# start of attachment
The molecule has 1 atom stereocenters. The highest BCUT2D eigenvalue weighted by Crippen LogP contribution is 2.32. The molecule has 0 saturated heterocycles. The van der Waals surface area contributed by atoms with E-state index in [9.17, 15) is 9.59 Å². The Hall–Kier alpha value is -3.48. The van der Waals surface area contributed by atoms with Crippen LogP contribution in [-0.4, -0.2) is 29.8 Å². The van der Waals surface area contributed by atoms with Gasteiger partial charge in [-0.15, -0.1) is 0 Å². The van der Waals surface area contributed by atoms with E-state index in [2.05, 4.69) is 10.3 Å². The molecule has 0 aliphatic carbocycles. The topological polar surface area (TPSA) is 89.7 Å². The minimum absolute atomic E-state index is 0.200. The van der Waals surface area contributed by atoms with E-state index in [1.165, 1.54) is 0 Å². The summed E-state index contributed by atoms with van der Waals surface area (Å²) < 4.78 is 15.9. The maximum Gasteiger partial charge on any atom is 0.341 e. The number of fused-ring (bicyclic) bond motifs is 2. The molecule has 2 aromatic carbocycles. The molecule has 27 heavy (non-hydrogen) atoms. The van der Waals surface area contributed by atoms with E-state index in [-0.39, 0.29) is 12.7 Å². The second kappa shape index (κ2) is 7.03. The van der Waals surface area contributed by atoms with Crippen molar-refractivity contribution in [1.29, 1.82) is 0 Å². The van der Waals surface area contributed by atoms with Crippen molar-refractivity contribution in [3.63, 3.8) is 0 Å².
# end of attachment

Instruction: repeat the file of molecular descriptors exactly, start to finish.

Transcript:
The molecule has 1 atom stereocenters. The highest BCUT2D eigenvalue weighted by Crippen LogP contribution is 2.32. The molecule has 0 saturated heterocycles. The van der Waals surface area contributed by atoms with E-state index in [9.17, 15) is 9.59 Å². The Hall–Kier alpha value is -3.48. The van der Waals surface area contributed by atoms with Crippen LogP contribution in [-0.4, -0.2) is 29.8 Å². The van der Waals surface area contributed by atoms with Gasteiger partial charge in [-0.15, -0.1) is 0 Å². The van der Waals surface area contributed by atoms with E-state index in [2.05, 4.69) is 10.3 Å². The molecule has 0 aliphatic carbocycles. The topological polar surface area (TPSA) is 89.7 Å². The minimum absolute atomic E-state index is 0.200. The van der Waals surface area contributed by atoms with E-state index in [1.165, 1.54) is 0 Å². The summed E-state index contributed by atoms with van der Waals surface area (Å²) < 4.78 is 15.9. The maximum Gasteiger partial charge on any atom is 0.341 e. The number of fused-ring (bicyclic) bond motifs is 2. The molecule has 2 aromatic carbocycles. The molecule has 27 heavy (non-hydrogen) atoms. The van der Waals surface area contributed by atoms with E-state index in [-0.39, 0.29) is 12.7 Å². The second kappa shape index (κ2) is 7.03. The van der Waals surface area contributed by atoms with Crippen molar-refractivity contribution in [1.29, 1.82) is 0 Å². The van der Waals surface area contributed by atoms with Crippen molar-refractivity contribution in [3.63, 3.8) is 0 Å².